Computer Science Colloquium
Time+Place : Tuesday 03/04/2012 14:30 room 337-8 Taub  Bld.
Speaker    : Professor Frances Rosamond
Affiliation: Charles Darwin University, Northern Territory, Australia.
Host       : Hadas Shachnai
Title      : Determining the Winner of a Dodgson Election is Hard
Abstract   :
In 1876 the mathematician Charles Dodgson (better known as Lewis Carroll)
formulated a rule that defines the winner of an election even if there is no
Condorcet winner. A candidate who beats every other candidate in pairwise
comparison is said to be a Condorcet winner. Unfortunately, an election may
have a cyclic structure (candidate a beats b, candidate b beats c and c
beats a), and therefore no candidate who beats all others in pairwise
comparison. The Dodgson Score measures how close a candidate is to being a
Condorcet winner. Candidates with a minimum Dodgson Score are the election
winners. As are many election methods, Dodgson Score is NP-hard. This talk
discusses the complexity of Dodgson Score in the parameterized framework. We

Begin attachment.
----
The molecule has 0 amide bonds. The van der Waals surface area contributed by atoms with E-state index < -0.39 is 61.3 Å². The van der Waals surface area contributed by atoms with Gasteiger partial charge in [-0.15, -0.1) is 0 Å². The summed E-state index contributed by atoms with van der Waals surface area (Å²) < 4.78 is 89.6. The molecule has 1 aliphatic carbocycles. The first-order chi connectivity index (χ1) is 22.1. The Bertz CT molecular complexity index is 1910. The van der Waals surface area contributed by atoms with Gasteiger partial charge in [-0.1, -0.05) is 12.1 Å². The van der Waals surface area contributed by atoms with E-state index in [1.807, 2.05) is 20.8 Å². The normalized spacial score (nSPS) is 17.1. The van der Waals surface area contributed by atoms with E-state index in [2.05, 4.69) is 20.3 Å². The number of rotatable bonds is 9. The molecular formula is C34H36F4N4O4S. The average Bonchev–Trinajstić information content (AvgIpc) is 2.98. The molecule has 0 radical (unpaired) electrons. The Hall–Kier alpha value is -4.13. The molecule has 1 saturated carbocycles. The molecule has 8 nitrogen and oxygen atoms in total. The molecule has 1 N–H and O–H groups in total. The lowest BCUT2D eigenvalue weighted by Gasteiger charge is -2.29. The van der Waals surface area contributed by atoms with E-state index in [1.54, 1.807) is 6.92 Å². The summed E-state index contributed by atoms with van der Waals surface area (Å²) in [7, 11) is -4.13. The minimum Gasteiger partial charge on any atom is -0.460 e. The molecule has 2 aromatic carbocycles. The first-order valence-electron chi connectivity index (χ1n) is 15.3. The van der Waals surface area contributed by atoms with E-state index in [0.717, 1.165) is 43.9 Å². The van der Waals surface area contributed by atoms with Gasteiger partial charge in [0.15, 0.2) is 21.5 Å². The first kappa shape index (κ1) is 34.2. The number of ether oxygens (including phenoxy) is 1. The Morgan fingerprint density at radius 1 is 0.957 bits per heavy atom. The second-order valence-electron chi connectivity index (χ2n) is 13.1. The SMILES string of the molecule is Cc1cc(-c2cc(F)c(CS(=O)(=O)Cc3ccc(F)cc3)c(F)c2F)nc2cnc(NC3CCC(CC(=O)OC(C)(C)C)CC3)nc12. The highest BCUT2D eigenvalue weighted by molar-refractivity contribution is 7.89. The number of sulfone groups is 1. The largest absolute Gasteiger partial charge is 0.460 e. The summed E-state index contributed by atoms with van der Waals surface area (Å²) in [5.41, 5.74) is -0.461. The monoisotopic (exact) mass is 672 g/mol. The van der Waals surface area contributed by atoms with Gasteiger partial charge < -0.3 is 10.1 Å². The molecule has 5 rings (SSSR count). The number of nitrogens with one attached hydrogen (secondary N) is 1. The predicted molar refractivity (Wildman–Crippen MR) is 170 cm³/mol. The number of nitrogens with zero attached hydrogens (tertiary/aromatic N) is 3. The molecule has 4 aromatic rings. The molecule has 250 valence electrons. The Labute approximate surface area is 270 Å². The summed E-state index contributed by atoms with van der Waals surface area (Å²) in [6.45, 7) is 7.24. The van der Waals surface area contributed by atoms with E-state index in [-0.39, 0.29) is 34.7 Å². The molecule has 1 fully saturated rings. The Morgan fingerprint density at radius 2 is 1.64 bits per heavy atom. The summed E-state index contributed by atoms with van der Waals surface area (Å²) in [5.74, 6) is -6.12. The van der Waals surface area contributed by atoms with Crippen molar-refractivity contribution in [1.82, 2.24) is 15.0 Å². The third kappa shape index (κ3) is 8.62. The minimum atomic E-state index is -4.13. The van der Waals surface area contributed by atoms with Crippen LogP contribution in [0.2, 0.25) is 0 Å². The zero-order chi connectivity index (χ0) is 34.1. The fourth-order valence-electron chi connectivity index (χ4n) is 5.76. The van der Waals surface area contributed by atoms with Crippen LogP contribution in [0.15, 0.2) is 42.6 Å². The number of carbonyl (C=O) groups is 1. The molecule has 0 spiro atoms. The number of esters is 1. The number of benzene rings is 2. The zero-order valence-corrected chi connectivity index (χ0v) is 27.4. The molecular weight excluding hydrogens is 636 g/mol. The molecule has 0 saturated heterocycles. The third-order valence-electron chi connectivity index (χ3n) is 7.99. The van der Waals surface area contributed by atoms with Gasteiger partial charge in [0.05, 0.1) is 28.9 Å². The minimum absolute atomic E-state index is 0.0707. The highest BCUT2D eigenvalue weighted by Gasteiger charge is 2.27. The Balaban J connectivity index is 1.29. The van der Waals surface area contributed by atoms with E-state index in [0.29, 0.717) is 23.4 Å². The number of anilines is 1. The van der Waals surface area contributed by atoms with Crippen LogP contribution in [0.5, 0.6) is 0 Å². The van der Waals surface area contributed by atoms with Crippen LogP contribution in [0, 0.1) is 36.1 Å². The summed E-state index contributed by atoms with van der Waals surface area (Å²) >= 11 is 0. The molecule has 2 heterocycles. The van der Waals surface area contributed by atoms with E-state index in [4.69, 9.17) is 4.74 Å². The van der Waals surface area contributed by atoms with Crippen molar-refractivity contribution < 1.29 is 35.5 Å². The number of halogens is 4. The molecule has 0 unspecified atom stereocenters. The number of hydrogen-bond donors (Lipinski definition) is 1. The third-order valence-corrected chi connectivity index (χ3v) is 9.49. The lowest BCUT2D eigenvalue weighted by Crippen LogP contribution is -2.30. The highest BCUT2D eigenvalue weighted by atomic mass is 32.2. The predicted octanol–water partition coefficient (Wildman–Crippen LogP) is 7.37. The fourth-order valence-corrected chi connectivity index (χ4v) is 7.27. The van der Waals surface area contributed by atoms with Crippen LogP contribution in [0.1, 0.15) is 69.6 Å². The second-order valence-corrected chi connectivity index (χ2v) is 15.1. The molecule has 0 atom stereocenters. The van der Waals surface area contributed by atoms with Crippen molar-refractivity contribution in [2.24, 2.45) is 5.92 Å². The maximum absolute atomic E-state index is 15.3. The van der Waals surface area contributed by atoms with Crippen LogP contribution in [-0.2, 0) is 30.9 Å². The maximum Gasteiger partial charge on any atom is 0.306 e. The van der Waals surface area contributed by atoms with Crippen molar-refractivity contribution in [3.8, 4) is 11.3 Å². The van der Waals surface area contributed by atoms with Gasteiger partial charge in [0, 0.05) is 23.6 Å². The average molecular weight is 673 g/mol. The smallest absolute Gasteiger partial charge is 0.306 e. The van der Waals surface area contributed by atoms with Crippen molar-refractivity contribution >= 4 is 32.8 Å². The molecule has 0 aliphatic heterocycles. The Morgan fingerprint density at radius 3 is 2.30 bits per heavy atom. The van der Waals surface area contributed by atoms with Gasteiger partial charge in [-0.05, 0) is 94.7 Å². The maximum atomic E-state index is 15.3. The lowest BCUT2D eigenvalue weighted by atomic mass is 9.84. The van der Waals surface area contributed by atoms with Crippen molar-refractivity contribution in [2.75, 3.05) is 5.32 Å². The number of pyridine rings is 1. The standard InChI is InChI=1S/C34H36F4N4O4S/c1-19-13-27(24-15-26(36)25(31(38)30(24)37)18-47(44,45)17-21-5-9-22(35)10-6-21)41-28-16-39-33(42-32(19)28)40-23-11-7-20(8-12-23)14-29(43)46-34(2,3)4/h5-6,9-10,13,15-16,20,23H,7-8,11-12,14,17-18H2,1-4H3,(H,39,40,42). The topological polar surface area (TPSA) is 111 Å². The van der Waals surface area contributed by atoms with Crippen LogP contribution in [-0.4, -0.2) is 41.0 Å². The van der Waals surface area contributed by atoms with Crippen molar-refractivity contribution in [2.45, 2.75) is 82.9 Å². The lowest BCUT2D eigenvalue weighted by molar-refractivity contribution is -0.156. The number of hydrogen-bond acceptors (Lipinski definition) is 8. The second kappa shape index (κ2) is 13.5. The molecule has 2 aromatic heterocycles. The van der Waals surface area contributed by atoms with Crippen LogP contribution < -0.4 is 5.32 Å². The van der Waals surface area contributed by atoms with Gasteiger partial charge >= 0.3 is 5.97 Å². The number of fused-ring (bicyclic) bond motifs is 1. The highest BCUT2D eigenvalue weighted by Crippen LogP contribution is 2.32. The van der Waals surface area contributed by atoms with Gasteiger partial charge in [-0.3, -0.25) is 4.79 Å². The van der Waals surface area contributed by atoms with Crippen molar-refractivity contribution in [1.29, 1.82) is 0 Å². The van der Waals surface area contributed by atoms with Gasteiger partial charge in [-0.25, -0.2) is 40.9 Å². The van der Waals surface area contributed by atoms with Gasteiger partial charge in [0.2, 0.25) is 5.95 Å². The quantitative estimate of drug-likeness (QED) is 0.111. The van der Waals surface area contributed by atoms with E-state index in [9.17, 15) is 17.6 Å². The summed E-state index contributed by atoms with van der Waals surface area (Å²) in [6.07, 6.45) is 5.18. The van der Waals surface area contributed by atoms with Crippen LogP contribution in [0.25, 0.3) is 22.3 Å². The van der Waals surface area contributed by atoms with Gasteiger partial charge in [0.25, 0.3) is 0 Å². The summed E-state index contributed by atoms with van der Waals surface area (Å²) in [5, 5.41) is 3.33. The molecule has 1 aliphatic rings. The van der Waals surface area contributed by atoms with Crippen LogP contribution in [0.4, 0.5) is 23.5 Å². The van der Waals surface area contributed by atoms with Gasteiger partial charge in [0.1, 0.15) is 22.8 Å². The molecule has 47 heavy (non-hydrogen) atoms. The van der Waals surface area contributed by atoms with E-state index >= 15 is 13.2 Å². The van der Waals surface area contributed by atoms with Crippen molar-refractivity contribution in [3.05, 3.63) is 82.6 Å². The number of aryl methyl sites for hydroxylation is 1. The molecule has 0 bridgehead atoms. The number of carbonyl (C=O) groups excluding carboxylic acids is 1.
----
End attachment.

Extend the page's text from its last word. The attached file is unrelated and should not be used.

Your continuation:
give a reduction from Multi-Colored Clique to show that Dodgson Score,
parameterized by the number of votes, is W[1]-hard.
Short Bio:
Professor Frances Rosamond received her PhD from Cornell University, Ithaca,
NY. Her research area in parameterized complexity focuses on kernelization
and computational social choice. Rosamond is Editor of the Parameterized
Complexity Newsletter, and Moderator of the Parameterized Complexity wiki
located at  <> She is active in mathematical sciences
popularization and education, and offers workshops using activities and
materials from the program, "Computer Science Unplugged!" Frances Rosamond
is a research professor at Charles Darwin University, Northern Territory,
Refreshments served from 14:15 on,
 	Lecture starts at 14:30
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